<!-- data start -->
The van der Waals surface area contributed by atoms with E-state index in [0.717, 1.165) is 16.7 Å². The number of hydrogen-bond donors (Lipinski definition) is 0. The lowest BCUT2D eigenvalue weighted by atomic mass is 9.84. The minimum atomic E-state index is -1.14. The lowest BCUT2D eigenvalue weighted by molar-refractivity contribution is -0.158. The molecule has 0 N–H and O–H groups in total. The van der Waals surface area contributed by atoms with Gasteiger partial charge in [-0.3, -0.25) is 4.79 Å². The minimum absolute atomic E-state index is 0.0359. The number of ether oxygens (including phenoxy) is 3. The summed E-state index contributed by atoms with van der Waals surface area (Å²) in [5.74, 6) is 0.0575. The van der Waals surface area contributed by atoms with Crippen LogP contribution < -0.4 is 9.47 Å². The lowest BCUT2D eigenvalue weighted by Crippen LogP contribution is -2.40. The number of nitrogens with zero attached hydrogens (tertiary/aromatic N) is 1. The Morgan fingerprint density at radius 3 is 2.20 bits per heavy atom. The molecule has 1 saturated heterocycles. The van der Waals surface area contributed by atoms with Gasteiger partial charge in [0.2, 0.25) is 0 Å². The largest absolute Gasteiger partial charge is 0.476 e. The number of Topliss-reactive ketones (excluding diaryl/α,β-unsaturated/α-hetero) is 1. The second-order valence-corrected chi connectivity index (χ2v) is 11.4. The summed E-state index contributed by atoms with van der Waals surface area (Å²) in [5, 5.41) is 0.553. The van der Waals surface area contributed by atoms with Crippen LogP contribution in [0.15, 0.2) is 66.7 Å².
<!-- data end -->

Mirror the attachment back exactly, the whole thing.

The van der Waals surface area contributed by atoms with E-state index in [0.717, 1.165) is 16.7 Å². The number of hydrogen-bond donors (Lipinski definition) is 0. The lowest BCUT2D eigenvalue weighted by atomic mass is 9.84. The minimum atomic E-state index is -1.14. The lowest BCUT2D eigenvalue weighted by molar-refractivity contribution is -0.158. The molecule has 0 N–H and O–H groups in total. The van der Waals surface area contributed by atoms with Gasteiger partial charge in [-0.3, -0.25) is 4.79 Å². The minimum absolute atomic E-state index is 0.0359. The number of ether oxygens (including phenoxy) is 3. The summed E-state index contributed by atoms with van der Waals surface area (Å²) in [5.74, 6) is 0.0575. The van der Waals surface area contributed by atoms with Crippen LogP contribution < -0.4 is 9.47 Å². The lowest BCUT2D eigenvalue weighted by Crippen LogP contribution is -2.40. The number of nitrogens with zero attached hydrogens (tertiary/aromatic N) is 1. The Morgan fingerprint density at radius 3 is 2.20 bits per heavy atom. The molecule has 1 saturated heterocycles. The van der Waals surface area contributed by atoms with Gasteiger partial charge in [0.2, 0.25) is 0 Å². The largest absolute Gasteiger partial charge is 0.476 e. The number of Topliss-reactive ketones (excluding diaryl/α,β-unsaturated/α-hetero) is 1. The second-order valence-corrected chi connectivity index (χ2v) is 11.4. The summed E-state index contributed by atoms with van der Waals surface area (Å²) in [5, 5.41) is 0.553. The van der Waals surface area contributed by atoms with Crippen LogP contribution in [0.15, 0.2) is 66.7 Å².